St. Canutus

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St. Canutus, King of Denmark, Martyr

A.D. 1086.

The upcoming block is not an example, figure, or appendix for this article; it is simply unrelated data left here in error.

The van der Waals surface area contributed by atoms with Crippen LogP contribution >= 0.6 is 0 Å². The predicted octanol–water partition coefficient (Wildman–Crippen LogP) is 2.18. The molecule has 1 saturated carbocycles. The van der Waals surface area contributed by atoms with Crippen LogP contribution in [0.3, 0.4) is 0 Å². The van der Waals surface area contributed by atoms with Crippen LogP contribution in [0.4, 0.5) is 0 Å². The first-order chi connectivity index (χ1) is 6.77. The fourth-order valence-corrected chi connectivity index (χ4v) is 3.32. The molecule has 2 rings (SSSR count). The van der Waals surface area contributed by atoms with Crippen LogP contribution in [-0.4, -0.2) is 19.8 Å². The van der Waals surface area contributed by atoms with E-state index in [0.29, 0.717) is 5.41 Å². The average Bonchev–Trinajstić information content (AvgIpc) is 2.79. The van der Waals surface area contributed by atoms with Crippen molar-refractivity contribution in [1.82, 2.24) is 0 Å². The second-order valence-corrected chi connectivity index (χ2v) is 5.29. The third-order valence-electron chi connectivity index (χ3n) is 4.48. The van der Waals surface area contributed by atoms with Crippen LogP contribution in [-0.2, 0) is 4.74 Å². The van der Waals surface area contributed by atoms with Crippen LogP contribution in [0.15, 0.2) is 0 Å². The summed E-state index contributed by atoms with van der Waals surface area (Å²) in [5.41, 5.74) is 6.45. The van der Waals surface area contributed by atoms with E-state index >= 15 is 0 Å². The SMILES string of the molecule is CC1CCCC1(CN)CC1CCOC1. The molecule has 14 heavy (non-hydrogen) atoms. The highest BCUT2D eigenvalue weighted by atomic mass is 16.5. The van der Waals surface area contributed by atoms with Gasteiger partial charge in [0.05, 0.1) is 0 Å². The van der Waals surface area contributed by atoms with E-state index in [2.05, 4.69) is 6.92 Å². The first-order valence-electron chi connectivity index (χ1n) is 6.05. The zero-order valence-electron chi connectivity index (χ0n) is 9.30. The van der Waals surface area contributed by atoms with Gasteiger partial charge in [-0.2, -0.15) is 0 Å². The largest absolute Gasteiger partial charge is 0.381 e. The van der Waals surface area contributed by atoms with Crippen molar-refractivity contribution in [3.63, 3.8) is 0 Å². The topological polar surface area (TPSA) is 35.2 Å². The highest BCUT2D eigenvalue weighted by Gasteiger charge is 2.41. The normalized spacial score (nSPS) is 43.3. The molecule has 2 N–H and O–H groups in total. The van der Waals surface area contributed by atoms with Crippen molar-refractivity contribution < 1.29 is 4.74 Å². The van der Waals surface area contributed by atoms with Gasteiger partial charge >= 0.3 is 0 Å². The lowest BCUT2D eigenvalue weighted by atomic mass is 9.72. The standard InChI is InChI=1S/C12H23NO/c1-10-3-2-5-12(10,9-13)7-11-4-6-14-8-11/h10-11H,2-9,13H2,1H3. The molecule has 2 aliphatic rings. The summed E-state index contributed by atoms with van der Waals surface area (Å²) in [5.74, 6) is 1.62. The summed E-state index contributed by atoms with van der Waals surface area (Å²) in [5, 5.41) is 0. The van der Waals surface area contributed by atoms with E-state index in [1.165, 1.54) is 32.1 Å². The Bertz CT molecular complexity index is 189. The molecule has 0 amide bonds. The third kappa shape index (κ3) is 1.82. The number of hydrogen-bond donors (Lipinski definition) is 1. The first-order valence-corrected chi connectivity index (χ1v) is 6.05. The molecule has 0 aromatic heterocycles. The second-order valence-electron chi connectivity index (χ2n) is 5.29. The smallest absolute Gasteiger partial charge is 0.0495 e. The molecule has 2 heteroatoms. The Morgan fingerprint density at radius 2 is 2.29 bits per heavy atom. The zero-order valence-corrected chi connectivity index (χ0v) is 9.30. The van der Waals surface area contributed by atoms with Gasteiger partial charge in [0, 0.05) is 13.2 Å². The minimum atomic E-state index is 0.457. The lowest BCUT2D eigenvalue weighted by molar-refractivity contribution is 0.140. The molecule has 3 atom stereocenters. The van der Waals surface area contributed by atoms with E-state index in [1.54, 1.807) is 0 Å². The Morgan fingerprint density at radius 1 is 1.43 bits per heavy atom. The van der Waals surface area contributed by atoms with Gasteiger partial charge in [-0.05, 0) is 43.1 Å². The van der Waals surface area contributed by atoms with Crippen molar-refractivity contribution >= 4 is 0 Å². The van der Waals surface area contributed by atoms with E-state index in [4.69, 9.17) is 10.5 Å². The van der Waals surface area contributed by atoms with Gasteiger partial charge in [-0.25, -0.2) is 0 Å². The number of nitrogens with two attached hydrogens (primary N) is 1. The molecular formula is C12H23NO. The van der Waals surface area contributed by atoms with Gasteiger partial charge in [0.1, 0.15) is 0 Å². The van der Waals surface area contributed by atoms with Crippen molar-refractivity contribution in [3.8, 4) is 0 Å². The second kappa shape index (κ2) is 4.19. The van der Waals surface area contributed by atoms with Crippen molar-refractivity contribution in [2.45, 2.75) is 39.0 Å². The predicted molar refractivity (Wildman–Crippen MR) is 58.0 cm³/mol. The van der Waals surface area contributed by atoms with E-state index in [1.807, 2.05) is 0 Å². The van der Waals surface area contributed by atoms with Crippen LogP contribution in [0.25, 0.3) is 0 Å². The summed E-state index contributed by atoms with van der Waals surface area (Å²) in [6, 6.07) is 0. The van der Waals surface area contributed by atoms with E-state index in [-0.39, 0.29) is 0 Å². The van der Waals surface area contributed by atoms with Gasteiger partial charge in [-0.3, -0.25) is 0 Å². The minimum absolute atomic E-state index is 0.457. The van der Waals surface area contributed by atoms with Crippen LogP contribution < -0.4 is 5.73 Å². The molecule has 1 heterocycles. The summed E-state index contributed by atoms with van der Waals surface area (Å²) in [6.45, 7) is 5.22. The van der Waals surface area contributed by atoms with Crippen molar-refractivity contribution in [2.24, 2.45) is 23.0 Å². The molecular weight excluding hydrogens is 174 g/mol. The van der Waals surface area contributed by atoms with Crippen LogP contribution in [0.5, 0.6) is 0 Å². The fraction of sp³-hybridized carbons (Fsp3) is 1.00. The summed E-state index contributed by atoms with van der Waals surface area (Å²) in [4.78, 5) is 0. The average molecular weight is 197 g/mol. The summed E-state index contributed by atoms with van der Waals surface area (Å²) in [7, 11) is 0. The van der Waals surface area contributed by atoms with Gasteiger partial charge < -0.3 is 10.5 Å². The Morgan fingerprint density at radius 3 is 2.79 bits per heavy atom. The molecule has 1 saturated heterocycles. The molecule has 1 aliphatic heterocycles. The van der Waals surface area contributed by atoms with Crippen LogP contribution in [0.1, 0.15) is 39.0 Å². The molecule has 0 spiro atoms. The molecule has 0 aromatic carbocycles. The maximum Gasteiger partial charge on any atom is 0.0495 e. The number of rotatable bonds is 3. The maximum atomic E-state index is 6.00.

ST. CANUTUS, or KNUT, the fourth of that name, king of Denmark, was natural son of Swein III. whose great uncle Canutus had reigned in England. Swein having no lawful issue, took care of the education of Canutus, who being endowed with excellent qualities both of mind and body, answered perfectly well the care of his preceptors and governors. It is hard to say, whether he excelled more in courage, or in conduct and skill in war; but his singular piety perfectly eclipsed all his other endowments. He scoured the seas of pirates, and subdued several neighbouring provinces which infested Denmark with their incursions. The kingdom of Denmark was elective till the year 1660; wherefore, when Swein died, many pitched upon our saint, whose eminent virtues best qualified him for the throne; but the majority, fearing his martial spirit, preferred his eldest natural brother Harold, the seventh king of that name, who for his stupidity and vices, was commonly called the Slothful. Canutus retired into Sweden to King Halstan, who received him with the greatest marks of kindness and esteem; but the king could never induce him to undertake any expedition against Denmark; on the contrary, the Christian hero employed all his power and interest in the service of his country. Harold dying after two year’s reign, Canutus was called to succeed him. 1